TAMPA (FOX 13) - The most-quoted person in Florida politics and a familiar face on election nights in the Tampa Bay area plans to retire. Dr. Susan MacManus, a political science professor at the University of South Florida, is leaving the classroom this year.
The self-proclaimed 'country girl' said she never imagined she would one day mold the minds of future politicians, journalists and political consultants, both in Florida and nationwide.
"I grew up in rural Pasco County; Land 'O Lakes. There wasn't much out there except watermelons and orange groves," said MacManus. "I dreamed, but you never realize what you're going to end up doing."
A hard work ethic instilled by her family led MacManus to earn a degree in government from Florida State University, a graduate degree from the University of Michigan, and later, a Ph.D. from Florida State University as well.
She eventually returned to her roots in the Bay Area to take a teaching position at the University of South Florida.
MacManus knew early on in life that she had a passion for politics.
"I grew up in a very politically divided family and extended family. I also grew up in a family where education was important and discussion of public affairs was always on the table at any kind of gathering," she recalled.
Her ability to see political issues from both sides of the debate landed her a reputation of being fair, both in her classroom and as a television news political analyst on countless election nights.
"Obviously, the 2000 election was extremely competitive and Florida was the epicenter," said MacManus.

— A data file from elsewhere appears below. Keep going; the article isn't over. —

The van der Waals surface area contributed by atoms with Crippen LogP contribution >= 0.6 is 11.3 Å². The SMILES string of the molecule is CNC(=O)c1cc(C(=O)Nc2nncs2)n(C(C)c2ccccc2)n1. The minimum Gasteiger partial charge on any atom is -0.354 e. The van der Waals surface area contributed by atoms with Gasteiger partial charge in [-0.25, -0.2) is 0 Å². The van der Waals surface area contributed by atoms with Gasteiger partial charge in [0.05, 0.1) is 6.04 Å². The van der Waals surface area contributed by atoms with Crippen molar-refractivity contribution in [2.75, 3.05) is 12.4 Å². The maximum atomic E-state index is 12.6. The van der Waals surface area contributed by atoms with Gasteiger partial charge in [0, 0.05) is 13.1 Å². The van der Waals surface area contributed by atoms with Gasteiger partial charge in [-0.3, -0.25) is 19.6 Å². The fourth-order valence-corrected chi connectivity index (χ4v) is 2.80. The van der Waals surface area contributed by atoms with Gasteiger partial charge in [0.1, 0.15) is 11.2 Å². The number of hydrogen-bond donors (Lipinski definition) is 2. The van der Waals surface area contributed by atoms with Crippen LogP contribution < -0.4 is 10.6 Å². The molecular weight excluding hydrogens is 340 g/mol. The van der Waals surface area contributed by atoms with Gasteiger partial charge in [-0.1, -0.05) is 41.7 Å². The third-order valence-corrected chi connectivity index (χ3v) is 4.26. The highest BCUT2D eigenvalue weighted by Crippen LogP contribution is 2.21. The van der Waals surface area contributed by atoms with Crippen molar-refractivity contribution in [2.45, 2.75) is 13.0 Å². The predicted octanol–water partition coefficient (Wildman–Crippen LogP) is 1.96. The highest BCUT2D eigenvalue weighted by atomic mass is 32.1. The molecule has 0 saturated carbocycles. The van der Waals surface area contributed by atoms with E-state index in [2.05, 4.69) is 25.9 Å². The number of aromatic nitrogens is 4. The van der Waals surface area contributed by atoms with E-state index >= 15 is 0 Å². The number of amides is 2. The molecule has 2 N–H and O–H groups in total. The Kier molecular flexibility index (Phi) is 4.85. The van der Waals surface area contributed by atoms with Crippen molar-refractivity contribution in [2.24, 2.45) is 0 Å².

During the Bush-Gore election night, MacManus said she went 36 hours without sleep.
"I laid down at 2 o'clock in the morning. I was going to get four hours of sleep before coming back to do the morning shows, and I get a call from somebody in Japan who doesn't realize the time difference. He says, ‘What's going on in Florida?’" remembered MacManus, who stayed awake to continue providing coverage over the controversial election that led to a Florida recount.
Her experience outside of the academic realm has led many students to her classroom, in hopes of learning from someone who's worked in the same positions they hope to one day fill.
"Just very casually, I remember her one day saying that she was an expert witness for one of the first cases that [Supreme Court Justice] Ruth Bader Ginsburg was on the bench. Who else has the ability to say that?" said sophomore political science major Beatriz Zafra.
"I'm 75 years old, and it took me this long to get her class," said student Sunny Von, who is taking MacManus' last class as a life-long learner.
"I like hearing how young people feel," added Von.
In today's Florida, MacManus said many politicians are unaware that nearly half of all registered voters in the state are millennials or a part of Generation X.
"That's where research and teaching go hand-in-hand," explained MacManus. "Over the years, my students have taught me as much as I've taught them. They are a clear warning signal to politicians that don't pay attention to them that if they don't follow the changes in young people's communication patterns and policy interests, they can very well lose an election," MacManus offered.
MacManus also leads the Sunshine State Survey, which dives deep into what Floridians value and where residents stand on ballot issues.
MacManus' legacy at USF will be her ability to make students of all political viewpoints feel welcome and heard in her classroom.
"I want them to leave my class understanding that people can vehemently disagree with each other, but they can also be civil to each other," MacManus added.
She plans to continue working as a political analyst after retiring as a professor.
MacManus has a new book called Florida's Minority Trailblazers, which explores the contributions minorities have made in Florida politics. The book took her nearly 10 years to complete.